The Bombay High Court has rapped the government for the trouble faced by assessees due to the poor execution of the country’s biggest tax reform, the goods and services tax (GST).
In a strong observation in response to a writ petition, the court said the regime was “not tax-friendly” and there was a need to put grievance redress mechanisms in place. The present system was affecting the “image, prestige and reputation of the country,” it noted, “particularly when we are inviting and welcoming foreign investment in the state and the country”. The government is required to respond to the court by February 16, explaining steps it will take to address grievances.
In its writ petition, automation equipment company Abicor Binzel Technoweld highlighted difficulties related to registration and return filing on the GST Network, the information technology backbone of the new indirect tax. It also raised concerns over difficulties in claiming input tax credit.
“A tax like the GST was highly publicized and termed as popular…The special sessions of Parliament or special or extraordinary meetings of Council would mean nothing to assessees unless they obtain easy access to the website and portals,” the court observed on Tuesday. “The regime is not tax-friendly,” it said.
Eight months after its roll-out, the GST is drawing complaints from industry regarding return filing, input tax credit, and transitional credit refund. Industry is still awaiting transitional credit and input tax credit refunds. Transitional credit on pre-GST stocks stands at Rs. 1.3 trillion.
And, amid reports of technical glitches and consignment delays, the government had to indefinitely defer the e-way, or electronic-way, bill on the first day of its countrywide roll-out.
“While these are teething problems, the court has made a valid point that if these are not resolved, much of the sheen around the GST will fade.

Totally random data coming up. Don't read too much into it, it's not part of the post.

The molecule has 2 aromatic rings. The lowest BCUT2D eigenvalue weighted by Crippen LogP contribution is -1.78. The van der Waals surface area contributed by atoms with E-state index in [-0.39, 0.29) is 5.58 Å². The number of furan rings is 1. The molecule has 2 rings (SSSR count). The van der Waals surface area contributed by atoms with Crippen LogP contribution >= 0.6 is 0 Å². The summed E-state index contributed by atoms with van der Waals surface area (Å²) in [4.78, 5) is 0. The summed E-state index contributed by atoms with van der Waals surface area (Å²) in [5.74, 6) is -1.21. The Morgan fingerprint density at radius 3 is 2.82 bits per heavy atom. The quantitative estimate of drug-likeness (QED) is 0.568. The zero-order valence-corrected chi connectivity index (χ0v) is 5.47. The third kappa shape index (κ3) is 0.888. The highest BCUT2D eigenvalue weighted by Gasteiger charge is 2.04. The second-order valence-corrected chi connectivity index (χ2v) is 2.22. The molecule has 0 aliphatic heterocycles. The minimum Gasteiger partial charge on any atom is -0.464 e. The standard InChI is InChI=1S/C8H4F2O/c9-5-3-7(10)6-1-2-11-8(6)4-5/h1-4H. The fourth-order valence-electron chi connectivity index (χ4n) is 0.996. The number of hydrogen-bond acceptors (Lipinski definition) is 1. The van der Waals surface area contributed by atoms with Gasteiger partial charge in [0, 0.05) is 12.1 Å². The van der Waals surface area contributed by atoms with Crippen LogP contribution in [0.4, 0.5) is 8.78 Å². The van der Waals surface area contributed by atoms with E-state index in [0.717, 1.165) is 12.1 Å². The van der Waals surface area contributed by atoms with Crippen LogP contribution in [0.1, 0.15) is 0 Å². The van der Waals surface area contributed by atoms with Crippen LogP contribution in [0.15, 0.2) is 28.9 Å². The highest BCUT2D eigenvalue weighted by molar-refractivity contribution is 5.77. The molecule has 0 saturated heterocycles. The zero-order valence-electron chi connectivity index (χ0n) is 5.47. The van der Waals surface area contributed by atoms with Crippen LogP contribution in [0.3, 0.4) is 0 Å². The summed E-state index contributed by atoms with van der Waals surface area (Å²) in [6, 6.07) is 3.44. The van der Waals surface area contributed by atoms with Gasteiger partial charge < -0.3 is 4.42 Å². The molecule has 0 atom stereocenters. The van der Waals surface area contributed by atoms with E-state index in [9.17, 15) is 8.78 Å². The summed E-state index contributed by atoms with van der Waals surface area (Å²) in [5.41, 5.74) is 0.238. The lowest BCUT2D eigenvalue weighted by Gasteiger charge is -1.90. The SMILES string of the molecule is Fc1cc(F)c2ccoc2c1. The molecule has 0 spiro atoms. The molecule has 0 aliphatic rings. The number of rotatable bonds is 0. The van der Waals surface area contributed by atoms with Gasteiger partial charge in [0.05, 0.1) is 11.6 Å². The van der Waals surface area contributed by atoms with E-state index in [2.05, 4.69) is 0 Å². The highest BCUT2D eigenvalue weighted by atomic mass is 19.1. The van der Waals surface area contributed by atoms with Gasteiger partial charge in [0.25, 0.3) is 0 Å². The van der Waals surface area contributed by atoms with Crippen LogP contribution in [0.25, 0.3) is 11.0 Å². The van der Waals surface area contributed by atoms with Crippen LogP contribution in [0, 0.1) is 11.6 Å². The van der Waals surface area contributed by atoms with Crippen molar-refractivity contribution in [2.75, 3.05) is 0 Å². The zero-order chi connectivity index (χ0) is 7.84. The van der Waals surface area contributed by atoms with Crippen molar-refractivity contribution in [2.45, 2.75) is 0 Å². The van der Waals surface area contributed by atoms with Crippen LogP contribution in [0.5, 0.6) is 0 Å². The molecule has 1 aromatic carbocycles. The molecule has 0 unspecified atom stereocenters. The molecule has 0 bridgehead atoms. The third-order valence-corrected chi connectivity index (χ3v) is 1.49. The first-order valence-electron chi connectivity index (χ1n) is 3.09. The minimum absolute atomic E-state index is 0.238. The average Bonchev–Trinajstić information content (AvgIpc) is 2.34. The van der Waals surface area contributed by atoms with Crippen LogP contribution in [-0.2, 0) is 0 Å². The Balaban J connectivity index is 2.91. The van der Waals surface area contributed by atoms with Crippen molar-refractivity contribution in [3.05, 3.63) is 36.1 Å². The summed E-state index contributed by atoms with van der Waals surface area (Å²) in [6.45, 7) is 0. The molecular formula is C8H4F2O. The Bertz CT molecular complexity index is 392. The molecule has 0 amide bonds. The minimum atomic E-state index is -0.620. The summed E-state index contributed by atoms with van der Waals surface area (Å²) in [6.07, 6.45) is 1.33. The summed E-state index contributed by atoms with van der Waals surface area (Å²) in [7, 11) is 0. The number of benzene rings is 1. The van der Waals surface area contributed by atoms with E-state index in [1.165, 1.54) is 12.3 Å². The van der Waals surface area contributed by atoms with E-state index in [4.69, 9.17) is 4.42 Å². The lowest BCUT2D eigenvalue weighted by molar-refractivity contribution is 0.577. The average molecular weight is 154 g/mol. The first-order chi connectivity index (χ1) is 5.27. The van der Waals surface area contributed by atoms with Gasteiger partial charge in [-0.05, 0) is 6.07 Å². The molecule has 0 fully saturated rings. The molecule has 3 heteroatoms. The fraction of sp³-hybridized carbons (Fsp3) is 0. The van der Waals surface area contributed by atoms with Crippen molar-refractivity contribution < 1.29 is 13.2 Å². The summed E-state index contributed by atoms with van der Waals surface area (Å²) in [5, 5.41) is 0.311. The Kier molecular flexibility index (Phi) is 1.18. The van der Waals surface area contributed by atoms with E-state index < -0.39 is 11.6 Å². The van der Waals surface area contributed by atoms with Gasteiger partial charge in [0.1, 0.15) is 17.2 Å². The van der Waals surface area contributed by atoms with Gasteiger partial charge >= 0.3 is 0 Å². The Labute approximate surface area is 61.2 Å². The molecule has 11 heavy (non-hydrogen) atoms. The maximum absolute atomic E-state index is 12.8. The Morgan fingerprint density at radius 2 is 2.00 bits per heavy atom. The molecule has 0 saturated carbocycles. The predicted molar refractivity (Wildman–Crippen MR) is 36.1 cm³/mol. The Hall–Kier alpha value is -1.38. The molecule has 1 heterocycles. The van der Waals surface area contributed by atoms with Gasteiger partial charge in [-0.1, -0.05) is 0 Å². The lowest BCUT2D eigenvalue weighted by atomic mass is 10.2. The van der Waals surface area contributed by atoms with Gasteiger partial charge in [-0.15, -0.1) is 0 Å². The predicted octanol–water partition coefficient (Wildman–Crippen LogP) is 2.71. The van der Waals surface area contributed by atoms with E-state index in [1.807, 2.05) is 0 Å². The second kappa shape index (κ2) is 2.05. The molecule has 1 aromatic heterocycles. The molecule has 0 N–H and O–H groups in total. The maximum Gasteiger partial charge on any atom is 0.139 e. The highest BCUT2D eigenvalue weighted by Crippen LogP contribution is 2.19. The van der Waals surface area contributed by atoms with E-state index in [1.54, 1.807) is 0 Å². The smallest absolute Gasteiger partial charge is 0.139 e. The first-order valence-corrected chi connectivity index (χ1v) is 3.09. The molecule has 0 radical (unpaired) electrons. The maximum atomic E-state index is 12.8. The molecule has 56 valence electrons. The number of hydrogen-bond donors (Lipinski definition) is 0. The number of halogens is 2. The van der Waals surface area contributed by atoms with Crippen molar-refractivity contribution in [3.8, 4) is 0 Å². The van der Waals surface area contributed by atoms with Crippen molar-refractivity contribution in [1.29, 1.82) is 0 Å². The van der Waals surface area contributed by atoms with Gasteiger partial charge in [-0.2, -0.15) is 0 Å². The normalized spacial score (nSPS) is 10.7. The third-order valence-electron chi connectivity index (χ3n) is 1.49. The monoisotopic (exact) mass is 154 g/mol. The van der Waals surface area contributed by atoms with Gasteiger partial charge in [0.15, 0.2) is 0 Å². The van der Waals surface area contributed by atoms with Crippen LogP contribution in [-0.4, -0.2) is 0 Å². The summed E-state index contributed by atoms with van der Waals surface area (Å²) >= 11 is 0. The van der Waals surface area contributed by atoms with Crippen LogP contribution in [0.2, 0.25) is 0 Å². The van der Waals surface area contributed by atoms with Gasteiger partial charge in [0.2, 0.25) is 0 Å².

Businesses should not be compelled to go to court on such issues and the government should provide upfront relaxation in such cases,” said Pratik Jain, partner, PwC India. There could be an automatic extension of timelines and waiver of penalty if the portal was not functioning fully, Jain said.
Dissatisfied with the state of affairs, the court said it hoped those in charge of the implementation and administration of the tax would “wake up”. It said they must work out a grievance redress mechanism and not leave it to the GST Council. The court also said it hoped it would “not be called upon to administer the implementation of the law, leave alone monitoring and supervising the working of individual officials”.
Taranpreet Singh, partner, TASS Advisors, said: “Though there has been an improvement in the GST website, glitches are faced by taxpayers on a regular basis. With the court taking note, authorities might relax or refund late filing fees paid on account of technical issues post-September 2017.”
1. The special sessions of Parliament or special or extraordinary meetings of Council would mean nothing to the assessees unless they obtain easy access to the website and portals.
2. Administration must “wake up” and put requisite mechanisms in place. This is necessary to preserve the image, prestige and reputation of the country, particularly when we are inviting foreign investments.